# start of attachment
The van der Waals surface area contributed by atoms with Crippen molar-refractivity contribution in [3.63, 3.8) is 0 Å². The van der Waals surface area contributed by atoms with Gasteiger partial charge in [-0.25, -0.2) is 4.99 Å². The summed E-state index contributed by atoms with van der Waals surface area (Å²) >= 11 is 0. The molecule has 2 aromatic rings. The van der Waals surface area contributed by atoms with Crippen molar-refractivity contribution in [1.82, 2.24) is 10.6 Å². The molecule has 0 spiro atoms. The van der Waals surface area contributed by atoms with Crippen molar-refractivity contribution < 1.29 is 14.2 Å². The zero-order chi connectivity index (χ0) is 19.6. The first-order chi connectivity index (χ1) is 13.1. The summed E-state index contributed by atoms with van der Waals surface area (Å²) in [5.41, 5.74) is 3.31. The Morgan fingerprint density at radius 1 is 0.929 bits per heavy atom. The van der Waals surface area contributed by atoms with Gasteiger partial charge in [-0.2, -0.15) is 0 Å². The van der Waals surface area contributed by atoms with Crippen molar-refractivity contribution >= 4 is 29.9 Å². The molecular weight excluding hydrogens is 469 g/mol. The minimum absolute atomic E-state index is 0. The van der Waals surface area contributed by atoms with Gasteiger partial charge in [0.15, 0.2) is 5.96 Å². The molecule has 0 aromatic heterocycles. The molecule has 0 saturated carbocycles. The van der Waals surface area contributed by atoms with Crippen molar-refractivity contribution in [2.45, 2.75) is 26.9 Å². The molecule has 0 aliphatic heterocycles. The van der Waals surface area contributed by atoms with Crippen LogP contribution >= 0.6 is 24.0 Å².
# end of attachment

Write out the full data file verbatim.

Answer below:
The van der Waals surface area contributed by atoms with Crippen molar-refractivity contribution in [3.63, 3.8) is 0 Å². The van der Waals surface area contributed by atoms with Gasteiger partial charge in [-0.25, -0.2) is 4.99 Å². The summed E-state index contributed by atoms with van der Waals surface area (Å²) >= 11 is 0. The molecule has 2 aromatic rings. The van der Waals surface area contributed by atoms with Crippen molar-refractivity contribution in [1.82, 2.24) is 10.6 Å². The molecule has 0 spiro atoms. The van der Waals surface area contributed by atoms with Crippen molar-refractivity contribution < 1.29 is 14.2 Å². The zero-order chi connectivity index (χ0) is 19.6. The first-order chi connectivity index (χ1) is 13.1. The summed E-state index contributed by atoms with van der Waals surface area (Å²) in [5.41, 5.74) is 3.31. The Morgan fingerprint density at radius 1 is 0.929 bits per heavy atom. The van der Waals surface area contributed by atoms with Gasteiger partial charge in [-0.2, -0.15) is 0 Å². The van der Waals surface area contributed by atoms with Crippen molar-refractivity contribution >= 4 is 29.9 Å². The molecular weight excluding hydrogens is 469 g/mol. The minimum absolute atomic E-state index is 0. The van der Waals surface area contributed by atoms with Gasteiger partial charge in [0.15, 0.2) is 5.96 Å². The molecule has 0 aromatic heterocycles. The molecule has 0 saturated carbocycles. The van der Waals surface area contributed by atoms with Crippen molar-refractivity contribution in [2.45, 2.75) is 26.9 Å². The molecule has 0 aliphatic heterocycles. The van der Waals surface area contributed by atoms with Crippen LogP contribution >= 0.6 is 24.0 Å².